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Complications from kidney stone treatments are common and costly
Date:4/28/2014

DURHAM, N.C. Despite their overall low risk, procedures to treat kidney stones lead to complications that require hospitalization or emergency care for one in seven patients, according to researchers at Duke Medicine.

These complications are costly. Patients who have an unplanned visit face an average cost of nearly $30,000, depending on the type of procedure and the subsequent care.

"Our findings provide a good starting point to understand why these complications are happening and how they can be prevented, because the costs to patients who suffer complications and to the health care system are substantial," said lead author Charles D. Scales Jr., M.D., assistant professor of surgery at Duke.

Scales and colleagues, publishing April 28, 2014, in the journal Surgery, analyzed the outcomes of more than 93,000 privately insured patients who underwent treatment for kidney stones. Procedures included shock wave lithotripsy, ureteroscopy or percutaneous nephrolithotomy the main interventions generating an estimated $10 billion annual tab for kidney stone disease in the United States.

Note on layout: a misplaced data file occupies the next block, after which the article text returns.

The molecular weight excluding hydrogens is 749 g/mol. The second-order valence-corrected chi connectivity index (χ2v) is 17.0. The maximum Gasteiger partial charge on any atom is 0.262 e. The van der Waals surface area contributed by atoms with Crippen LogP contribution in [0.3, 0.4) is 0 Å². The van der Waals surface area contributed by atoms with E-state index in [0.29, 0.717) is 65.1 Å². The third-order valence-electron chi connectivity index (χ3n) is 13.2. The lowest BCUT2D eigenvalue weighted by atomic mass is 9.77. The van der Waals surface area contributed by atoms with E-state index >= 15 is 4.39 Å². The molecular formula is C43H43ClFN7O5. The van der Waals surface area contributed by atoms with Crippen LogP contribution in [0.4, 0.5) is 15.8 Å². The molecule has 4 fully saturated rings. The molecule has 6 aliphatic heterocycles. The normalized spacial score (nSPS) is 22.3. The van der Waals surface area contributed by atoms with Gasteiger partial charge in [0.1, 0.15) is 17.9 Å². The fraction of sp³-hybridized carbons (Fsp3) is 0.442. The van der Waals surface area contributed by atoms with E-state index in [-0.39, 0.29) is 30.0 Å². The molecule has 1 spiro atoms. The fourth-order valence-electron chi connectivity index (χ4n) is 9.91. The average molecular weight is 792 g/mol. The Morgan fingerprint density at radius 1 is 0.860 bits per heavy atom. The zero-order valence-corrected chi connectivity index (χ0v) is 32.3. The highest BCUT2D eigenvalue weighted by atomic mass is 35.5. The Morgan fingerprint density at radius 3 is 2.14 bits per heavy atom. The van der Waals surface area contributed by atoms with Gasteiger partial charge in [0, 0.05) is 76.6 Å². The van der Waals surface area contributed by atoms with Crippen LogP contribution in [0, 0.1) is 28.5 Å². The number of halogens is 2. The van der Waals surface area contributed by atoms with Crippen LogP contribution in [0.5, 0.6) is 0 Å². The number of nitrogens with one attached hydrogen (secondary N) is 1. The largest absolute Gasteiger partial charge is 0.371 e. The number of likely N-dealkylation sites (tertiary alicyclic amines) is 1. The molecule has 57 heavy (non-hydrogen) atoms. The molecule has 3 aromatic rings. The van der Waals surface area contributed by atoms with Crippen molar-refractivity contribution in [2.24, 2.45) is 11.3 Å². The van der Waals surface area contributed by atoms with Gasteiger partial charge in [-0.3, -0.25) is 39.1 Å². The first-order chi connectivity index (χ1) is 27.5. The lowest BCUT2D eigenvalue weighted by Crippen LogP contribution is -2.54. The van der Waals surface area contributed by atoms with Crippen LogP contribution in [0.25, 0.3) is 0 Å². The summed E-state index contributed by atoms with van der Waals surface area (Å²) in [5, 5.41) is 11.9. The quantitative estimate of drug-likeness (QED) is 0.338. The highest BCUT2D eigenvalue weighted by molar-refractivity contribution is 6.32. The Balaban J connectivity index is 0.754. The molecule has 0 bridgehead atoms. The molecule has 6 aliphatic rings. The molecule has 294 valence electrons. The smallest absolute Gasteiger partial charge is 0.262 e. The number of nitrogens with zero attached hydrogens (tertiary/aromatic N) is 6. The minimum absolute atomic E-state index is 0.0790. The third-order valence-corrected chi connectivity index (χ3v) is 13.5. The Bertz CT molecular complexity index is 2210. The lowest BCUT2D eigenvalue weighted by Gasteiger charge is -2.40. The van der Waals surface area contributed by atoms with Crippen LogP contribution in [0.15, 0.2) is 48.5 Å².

The researchers included emergency department visits or hospital admissions within 30 days of the original procedure a longer window of observation than had previously been studied.

According to the analysis, patients who had their surgery at hospitals that did high volumes of the procedure were much less likely to have complications.

When complications occurred, they were least common following shock wave lithotripsy, affecting 12 percent of patients. Those treated with ureteroscopy, the second most common procedure, had slightly more unplanned visits, with 15 percent of patients. Shock wave lithotripsy, however, had the higher costs associated with the emergency visits, at more than $32,000.

Costs for complications of nephrolithotomy were highest, averaging over $47,000 when an unplanned visit occurred. '/>"/>

Contact: Sarah Avery
sarah.avery@duke.edu
919-660-1306
Duke University Medical Center
Source:Eurekalert

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